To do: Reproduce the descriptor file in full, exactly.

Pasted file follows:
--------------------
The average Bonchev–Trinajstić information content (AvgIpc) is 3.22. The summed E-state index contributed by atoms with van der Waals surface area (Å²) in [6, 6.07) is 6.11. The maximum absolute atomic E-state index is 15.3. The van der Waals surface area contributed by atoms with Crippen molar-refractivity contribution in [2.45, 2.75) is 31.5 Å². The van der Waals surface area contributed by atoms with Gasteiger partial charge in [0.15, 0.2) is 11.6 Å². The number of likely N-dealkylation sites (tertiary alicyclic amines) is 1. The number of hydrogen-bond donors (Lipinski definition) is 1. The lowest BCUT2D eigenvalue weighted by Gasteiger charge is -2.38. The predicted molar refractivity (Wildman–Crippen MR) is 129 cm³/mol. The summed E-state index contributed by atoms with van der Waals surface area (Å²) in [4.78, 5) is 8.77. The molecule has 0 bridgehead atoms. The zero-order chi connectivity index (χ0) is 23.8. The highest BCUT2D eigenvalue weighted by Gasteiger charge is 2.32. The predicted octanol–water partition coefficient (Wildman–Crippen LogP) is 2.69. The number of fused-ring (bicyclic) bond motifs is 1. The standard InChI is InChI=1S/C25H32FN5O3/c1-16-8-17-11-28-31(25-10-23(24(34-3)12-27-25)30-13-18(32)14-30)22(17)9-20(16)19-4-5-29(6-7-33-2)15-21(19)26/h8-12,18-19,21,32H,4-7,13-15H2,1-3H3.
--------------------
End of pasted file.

The average Bonchev–Trinajstić information content (AvgIpc) is 3.22. The summed E-state index contributed by atoms with van der Waals surface area (Å²) in [6, 6.07) is 6.11. The maximum absolute atomic E-state index is 15.3. The van der Waals surface area contributed by atoms with Crippen molar-refractivity contribution in [2.45, 2.75) is 31.5 Å². The van der Waals surface area contributed by atoms with Gasteiger partial charge in [0.15, 0.2) is 11.6 Å². The number of likely N-dealkylation sites (tertiary alicyclic amines) is 1. The number of hydrogen-bond donors (Lipinski definition) is 1. The lowest BCUT2D eigenvalue weighted by Gasteiger charge is -2.38. The predicted molar refractivity (Wildman–Crippen MR) is 129 cm³/mol. The summed E-state index contributed by atoms with van der Waals surface area (Å²) in [4.78, 5) is 8.77. The molecule has 0 bridgehead atoms. The zero-order chi connectivity index (χ0) is 23.8. The highest BCUT2D eigenvalue weighted by Gasteiger charge is 2.32. The predicted octanol–water partition coefficient (Wildman–Crippen LogP) is 2.69. The number of fused-ring (bicyclic) bond motifs is 1. The standard InChI is InChI=1S/C25H32FN5O3/c1-16-8-17-11-28-31(25-10-23(24(34-3)12-27-25)30-13-18(32)14-30)22(17)9-20(16)19-4-5-29(6-7-33-2)15-21(19)26/h8-12,18-19,21,32H,4-7,13-15H2,1-3H3.